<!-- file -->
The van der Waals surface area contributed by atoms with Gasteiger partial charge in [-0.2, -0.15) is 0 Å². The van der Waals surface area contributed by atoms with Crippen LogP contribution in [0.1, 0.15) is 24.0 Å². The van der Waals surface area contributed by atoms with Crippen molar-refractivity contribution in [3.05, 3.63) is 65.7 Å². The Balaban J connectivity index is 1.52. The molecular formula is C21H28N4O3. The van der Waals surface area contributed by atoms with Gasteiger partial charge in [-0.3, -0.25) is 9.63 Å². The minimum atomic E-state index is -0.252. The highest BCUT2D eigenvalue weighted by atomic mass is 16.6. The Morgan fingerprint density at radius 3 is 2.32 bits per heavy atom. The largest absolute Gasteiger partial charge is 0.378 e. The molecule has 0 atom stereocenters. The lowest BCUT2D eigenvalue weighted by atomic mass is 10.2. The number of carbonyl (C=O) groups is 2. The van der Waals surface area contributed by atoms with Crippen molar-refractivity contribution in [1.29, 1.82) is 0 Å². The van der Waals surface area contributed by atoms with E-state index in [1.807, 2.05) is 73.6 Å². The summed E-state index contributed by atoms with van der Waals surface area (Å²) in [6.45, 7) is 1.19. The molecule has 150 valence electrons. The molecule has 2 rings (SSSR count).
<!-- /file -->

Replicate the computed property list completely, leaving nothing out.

The van der Waals surface area contributed by atoms with Gasteiger partial charge in [-0.2, -0.15) is 0 Å². The van der Waals surface area contributed by atoms with Crippen LogP contribution in [0.1, 0.15) is 24.0 Å². The van der Waals surface area contributed by atoms with Crippen molar-refractivity contribution in [3.05, 3.63) is 65.7 Å². The Balaban J connectivity index is 1.52. The molecular formula is C21H28N4O3. The van der Waals surface area contributed by atoms with Gasteiger partial charge in [-0.3, -0.25) is 9.63 Å². The minimum atomic E-state index is -0.252. The highest BCUT2D eigenvalue weighted by atomic mass is 16.6. The Morgan fingerprint density at radius 3 is 2.32 bits per heavy atom. The largest absolute Gasteiger partial charge is 0.378 e. The molecule has 0 atom stereocenters. The lowest BCUT2D eigenvalue weighted by atomic mass is 10.2. The number of carbonyl (C=O) groups is 2. The van der Waals surface area contributed by atoms with Crippen molar-refractivity contribution in [1.29, 1.82) is 0 Å². The van der Waals surface area contributed by atoms with E-state index in [1.807, 2.05) is 73.6 Å². The summed E-state index contributed by atoms with van der Waals surface area (Å²) in [6.45, 7) is 1.19. The molecule has 150 valence electrons. The molecule has 2 rings (SSSR count).